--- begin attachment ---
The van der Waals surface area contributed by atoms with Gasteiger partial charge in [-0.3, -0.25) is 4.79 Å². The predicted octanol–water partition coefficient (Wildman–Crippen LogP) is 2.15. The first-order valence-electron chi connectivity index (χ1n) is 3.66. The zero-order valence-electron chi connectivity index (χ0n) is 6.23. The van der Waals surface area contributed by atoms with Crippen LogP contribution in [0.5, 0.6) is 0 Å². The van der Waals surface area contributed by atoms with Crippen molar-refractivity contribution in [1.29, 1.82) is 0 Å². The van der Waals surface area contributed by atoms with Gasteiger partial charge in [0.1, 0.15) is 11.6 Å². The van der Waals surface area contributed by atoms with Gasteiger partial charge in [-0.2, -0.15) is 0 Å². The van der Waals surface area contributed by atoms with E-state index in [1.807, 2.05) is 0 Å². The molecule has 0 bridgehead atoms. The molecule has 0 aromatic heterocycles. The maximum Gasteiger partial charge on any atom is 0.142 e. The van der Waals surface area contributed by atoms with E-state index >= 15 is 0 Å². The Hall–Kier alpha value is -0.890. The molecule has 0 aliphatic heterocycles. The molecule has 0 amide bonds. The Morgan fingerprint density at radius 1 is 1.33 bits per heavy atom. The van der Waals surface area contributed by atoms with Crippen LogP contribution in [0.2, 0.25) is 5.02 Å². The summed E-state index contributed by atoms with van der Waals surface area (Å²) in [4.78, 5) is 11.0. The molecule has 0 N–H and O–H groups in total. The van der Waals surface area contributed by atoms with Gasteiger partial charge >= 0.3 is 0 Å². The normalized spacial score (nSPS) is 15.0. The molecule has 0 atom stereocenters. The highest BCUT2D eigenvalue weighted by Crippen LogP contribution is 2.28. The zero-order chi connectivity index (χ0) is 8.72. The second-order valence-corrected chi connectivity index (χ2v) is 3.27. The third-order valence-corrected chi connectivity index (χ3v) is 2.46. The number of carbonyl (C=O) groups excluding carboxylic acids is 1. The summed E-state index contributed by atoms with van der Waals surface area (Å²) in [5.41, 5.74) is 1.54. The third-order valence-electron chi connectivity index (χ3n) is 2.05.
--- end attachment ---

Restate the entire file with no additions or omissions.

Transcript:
The van der Waals surface area contributed by atoms with Gasteiger partial charge in [-0.3, -0.25) is 4.79 Å². The predicted octanol–water partition coefficient (Wildman–Crippen LogP) is 2.15. The first-order valence-electron chi connectivity index (χ1n) is 3.66. The zero-order valence-electron chi connectivity index (χ0n) is 6.23. The van der Waals surface area contributed by atoms with Crippen LogP contribution in [0.5, 0.6) is 0 Å². The van der Waals surface area contributed by atoms with Crippen molar-refractivity contribution in [1.29, 1.82) is 0 Å². The van der Waals surface area contributed by atoms with Gasteiger partial charge in [0.1, 0.15) is 11.6 Å². The van der Waals surface area contributed by atoms with Gasteiger partial charge in [-0.2, -0.15) is 0 Å². The van der Waals surface area contributed by atoms with E-state index in [1.807, 2.05) is 0 Å². The molecule has 0 bridgehead atoms. The molecule has 0 aromatic heterocycles. The maximum Gasteiger partial charge on any atom is 0.142 e. The van der Waals surface area contributed by atoms with E-state index >= 15 is 0 Å². The Hall–Kier alpha value is -0.890. The molecule has 0 aliphatic heterocycles. The molecule has 0 amide bonds. The Morgan fingerprint density at radius 1 is 1.33 bits per heavy atom. The van der Waals surface area contributed by atoms with Crippen LogP contribution in [0.2, 0.25) is 5.02 Å². The summed E-state index contributed by atoms with van der Waals surface area (Å²) in [4.78, 5) is 11.0. The molecule has 0 N–H and O–H groups in total. The van der Waals surface area contributed by atoms with Gasteiger partial charge >= 0.3 is 0 Å². The normalized spacial score (nSPS) is 15.0. The molecule has 0 atom stereocenters. The highest BCUT2D eigenvalue weighted by Crippen LogP contribution is 2.28. The zero-order chi connectivity index (χ0) is 8.72. The second-order valence-corrected chi connectivity index (χ2v) is 3.27. The third-order valence-corrected chi connectivity index (χ3v) is 2.46. The number of carbonyl (C=O) groups excluding carboxylic acids is 1. The summed E-state index contributed by atoms with van der Waals surface area (Å²) in [5.41, 5.74) is 1.54. The third-order valence-electron chi connectivity index (χ3n) is 2.05.